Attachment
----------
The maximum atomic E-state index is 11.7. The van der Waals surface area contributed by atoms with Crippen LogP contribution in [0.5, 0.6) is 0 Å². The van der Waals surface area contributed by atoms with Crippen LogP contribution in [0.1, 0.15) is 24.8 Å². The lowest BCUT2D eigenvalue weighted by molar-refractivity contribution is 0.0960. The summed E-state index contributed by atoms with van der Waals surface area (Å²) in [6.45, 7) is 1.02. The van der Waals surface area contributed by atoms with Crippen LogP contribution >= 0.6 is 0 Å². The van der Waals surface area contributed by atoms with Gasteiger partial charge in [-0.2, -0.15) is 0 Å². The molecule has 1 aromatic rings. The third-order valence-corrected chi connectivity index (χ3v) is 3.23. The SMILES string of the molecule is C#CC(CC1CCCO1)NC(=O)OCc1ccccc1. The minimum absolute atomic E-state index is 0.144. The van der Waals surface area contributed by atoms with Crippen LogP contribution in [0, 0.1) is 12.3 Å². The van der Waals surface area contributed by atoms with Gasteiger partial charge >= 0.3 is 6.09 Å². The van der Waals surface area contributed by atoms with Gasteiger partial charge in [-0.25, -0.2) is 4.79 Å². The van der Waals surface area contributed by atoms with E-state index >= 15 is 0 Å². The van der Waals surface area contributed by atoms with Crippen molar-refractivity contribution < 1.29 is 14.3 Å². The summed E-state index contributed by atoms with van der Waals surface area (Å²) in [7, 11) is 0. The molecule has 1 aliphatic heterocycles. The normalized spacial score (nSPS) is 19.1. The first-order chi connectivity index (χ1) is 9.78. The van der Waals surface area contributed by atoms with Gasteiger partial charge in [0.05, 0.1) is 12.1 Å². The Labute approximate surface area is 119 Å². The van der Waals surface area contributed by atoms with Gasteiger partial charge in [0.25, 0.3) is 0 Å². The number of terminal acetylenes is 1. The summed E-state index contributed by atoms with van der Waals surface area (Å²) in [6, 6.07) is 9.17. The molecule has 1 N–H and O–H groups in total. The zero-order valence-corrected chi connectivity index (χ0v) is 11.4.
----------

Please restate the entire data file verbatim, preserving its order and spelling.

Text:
The maximum atomic E-state index is 11.7. The van der Waals surface area contributed by atoms with Crippen LogP contribution in [0.5, 0.6) is 0 Å². The van der Waals surface area contributed by atoms with Crippen LogP contribution in [0.1, 0.15) is 24.8 Å². The lowest BCUT2D eigenvalue weighted by molar-refractivity contribution is 0.0960. The summed E-state index contributed by atoms with van der Waals surface area (Å²) in [6.45, 7) is 1.02. The van der Waals surface area contributed by atoms with Crippen LogP contribution >= 0.6 is 0 Å². The van der Waals surface area contributed by atoms with Gasteiger partial charge in [-0.2, -0.15) is 0 Å². The molecule has 1 aromatic rings. The third-order valence-corrected chi connectivity index (χ3v) is 3.23. The SMILES string of the molecule is C#CC(CC1CCCO1)NC(=O)OCc1ccccc1. The minimum absolute atomic E-state index is 0.144. The van der Waals surface area contributed by atoms with Crippen LogP contribution in [0, 0.1) is 12.3 Å². The van der Waals surface area contributed by atoms with Gasteiger partial charge >= 0.3 is 6.09 Å². The van der Waals surface area contributed by atoms with Gasteiger partial charge in [-0.25, -0.2) is 4.79 Å². The van der Waals surface area contributed by atoms with E-state index >= 15 is 0 Å². The van der Waals surface area contributed by atoms with Crippen molar-refractivity contribution < 1.29 is 14.3 Å². The summed E-state index contributed by atoms with van der Waals surface area (Å²) in [7, 11) is 0. The molecule has 1 aliphatic heterocycles. The normalized spacial score (nSPS) is 19.1. The first-order chi connectivity index (χ1) is 9.78. The van der Waals surface area contributed by atoms with Gasteiger partial charge in [0.05, 0.1) is 12.1 Å². The Labute approximate surface area is 119 Å². The van der Waals surface area contributed by atoms with Gasteiger partial charge in [0.25, 0.3) is 0 Å². The number of terminal acetylenes is 1. The summed E-state index contributed by atoms with van der Waals surface area (Å²) in [6, 6.07) is 9.17. The molecule has 1 N–H and O–H groups in total. The zero-order valence-corrected chi connectivity index (χ0v) is 11.4.